The latest episode of Dinner Table Politics is online!

Jim and Abby discuss free speech, most notably how expensive it is. A political attack from 1800 comes under scrutiny, as does the Citizens United Supreme Court decision.

Plus: should James Gunn be rehired as the Guardians of the Galaxy director? Why can’t we go back to the moon? (Hint: It’s a wardrobe problem.) And is the best proof that no alien life exists the fact that none of it has tried to contact us?

Download the latest episode here.

Subscribe via iTunes here.

Dinner Table Politics: Medicare, Woodward, and the White House Bachelor

The latest episode of Dinner Table Politics is online!

Abby and Jim ask the question: Is Bernie Sanders’s “Medicare for All!” proposal a good idea? (Spoiler alert: no.)


Also, Bob Woodward’s latest book calls to mind “Bobby B’s” Watergate history, and Sacha Baron Cohen’s “Who Is America?” comes under fire for helping to create the divisions it seeks to expose.

Plus – Arthur the Aardvark’s sister D.W. needs to tell us what her initials stand for, and a White House version of The Bachelor is an idea whose time has come.

Download the latest episode here.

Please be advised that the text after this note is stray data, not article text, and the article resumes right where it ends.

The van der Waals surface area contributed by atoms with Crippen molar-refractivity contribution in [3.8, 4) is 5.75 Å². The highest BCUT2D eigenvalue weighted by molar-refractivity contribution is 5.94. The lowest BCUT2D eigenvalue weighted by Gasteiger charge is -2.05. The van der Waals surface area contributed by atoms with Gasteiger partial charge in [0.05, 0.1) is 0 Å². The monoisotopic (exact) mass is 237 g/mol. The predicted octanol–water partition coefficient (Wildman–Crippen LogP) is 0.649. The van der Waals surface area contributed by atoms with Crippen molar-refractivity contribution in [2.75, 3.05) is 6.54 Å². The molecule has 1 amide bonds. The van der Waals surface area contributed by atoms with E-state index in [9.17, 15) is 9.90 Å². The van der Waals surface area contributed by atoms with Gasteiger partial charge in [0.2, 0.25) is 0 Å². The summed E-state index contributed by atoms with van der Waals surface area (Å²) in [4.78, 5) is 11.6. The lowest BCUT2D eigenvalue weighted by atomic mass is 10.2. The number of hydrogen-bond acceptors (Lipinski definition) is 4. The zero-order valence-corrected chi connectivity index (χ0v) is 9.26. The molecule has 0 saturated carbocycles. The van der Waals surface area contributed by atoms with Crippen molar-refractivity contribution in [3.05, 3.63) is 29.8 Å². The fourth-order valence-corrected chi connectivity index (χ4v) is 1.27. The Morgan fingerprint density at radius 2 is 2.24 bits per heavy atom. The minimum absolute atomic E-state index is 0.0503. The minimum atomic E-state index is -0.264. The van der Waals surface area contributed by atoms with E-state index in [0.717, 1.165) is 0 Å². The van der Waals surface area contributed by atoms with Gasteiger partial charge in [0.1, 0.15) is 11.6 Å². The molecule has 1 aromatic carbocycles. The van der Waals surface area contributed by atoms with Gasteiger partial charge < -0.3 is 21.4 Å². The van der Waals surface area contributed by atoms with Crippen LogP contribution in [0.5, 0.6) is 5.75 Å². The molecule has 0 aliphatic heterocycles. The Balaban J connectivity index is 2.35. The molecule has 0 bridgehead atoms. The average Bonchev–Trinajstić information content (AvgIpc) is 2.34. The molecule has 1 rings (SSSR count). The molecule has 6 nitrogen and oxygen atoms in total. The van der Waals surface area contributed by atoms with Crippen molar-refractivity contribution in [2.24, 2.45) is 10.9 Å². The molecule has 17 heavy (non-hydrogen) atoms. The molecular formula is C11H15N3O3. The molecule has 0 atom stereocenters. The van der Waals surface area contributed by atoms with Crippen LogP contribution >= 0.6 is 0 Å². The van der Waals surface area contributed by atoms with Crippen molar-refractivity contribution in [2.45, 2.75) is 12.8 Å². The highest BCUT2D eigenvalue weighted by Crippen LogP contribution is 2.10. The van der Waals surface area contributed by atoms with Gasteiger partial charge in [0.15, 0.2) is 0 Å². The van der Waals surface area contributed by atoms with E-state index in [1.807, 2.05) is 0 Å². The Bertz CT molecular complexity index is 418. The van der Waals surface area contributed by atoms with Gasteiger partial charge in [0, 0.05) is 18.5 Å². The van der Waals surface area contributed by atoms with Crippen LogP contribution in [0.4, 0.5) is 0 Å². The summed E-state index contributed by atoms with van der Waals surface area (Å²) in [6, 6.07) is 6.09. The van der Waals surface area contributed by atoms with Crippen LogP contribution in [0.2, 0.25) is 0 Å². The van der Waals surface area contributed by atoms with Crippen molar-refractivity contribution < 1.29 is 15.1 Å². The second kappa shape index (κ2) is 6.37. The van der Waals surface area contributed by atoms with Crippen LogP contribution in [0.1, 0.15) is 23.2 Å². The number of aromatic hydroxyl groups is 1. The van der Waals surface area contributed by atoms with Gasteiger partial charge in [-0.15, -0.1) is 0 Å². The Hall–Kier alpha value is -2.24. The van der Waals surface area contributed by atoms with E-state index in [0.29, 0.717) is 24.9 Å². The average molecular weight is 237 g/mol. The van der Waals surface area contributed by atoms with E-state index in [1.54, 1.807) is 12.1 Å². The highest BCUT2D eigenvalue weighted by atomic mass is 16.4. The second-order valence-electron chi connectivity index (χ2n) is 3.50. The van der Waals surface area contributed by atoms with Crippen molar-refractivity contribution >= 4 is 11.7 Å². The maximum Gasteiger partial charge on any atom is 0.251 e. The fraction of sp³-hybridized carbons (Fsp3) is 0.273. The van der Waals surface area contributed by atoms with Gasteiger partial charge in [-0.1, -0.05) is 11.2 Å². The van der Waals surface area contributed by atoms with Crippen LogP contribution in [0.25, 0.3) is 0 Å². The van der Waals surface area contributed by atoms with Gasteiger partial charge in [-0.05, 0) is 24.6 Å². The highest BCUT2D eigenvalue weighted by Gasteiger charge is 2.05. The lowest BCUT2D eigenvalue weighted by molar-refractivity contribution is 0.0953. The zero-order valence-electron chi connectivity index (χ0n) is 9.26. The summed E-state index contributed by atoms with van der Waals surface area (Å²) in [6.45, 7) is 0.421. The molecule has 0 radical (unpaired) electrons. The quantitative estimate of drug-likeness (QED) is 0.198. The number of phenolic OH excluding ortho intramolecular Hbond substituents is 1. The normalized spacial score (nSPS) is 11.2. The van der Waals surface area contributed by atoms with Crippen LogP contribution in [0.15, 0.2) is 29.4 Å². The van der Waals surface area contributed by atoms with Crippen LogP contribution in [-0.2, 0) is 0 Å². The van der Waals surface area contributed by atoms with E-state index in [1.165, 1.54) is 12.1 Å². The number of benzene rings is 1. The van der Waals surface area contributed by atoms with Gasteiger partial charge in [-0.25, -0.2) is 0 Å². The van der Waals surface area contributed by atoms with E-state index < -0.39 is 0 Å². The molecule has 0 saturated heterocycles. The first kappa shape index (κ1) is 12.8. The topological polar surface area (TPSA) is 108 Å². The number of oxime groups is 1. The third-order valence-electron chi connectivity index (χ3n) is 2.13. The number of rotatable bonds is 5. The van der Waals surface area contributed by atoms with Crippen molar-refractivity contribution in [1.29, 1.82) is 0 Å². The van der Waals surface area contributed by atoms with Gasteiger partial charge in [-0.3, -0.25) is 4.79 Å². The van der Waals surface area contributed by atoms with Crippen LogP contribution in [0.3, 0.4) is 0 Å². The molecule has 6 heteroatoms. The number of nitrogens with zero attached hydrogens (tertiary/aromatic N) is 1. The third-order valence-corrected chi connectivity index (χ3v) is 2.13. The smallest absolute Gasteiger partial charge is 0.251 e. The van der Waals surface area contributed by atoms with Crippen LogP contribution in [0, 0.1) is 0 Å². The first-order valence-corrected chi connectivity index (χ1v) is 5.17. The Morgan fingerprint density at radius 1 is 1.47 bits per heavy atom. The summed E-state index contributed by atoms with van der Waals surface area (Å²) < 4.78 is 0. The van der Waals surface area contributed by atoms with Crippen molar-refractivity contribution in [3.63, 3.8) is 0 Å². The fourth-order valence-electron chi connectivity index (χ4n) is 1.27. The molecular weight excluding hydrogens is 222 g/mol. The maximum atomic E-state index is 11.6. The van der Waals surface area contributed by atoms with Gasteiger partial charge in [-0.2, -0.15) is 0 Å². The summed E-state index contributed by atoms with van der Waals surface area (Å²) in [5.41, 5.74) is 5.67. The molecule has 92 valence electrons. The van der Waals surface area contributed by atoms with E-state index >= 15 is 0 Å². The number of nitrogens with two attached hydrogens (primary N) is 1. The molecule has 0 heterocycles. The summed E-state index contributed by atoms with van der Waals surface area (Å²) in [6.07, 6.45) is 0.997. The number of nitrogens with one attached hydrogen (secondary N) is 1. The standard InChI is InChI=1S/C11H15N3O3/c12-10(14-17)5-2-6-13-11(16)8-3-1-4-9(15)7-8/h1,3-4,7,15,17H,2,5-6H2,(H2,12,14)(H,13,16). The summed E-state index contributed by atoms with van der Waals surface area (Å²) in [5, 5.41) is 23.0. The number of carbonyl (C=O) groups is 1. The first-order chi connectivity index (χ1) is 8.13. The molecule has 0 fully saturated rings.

Subscribe via iTunes here.

Dinner Table Politics: Best Presidents Edition

With Donald Trump’s approval rating soaring among Republicans and sinking with everyone else, Abby and Jim discuss their picks for the best presidents in history and why Thomas Jefferson left his presidential tenure off his tombstone.

Abby doubts that Jim had the word “jowls” in his vocabulary at the time of Nixon’s resignation, and she also identifies who was the heaviest president (Taft) and the one with the the best tan (Kennedy), and why weight doesn’t necessary correlate with presidential greatness.

Also, who was uglier – Abraham Lincoln or Daniel H. Wells?

Download the latest episode here.

Subscribe via iTunes here.

Dinner Table Politics: Trump, Russian, and How to Pronounce “Magnitsky”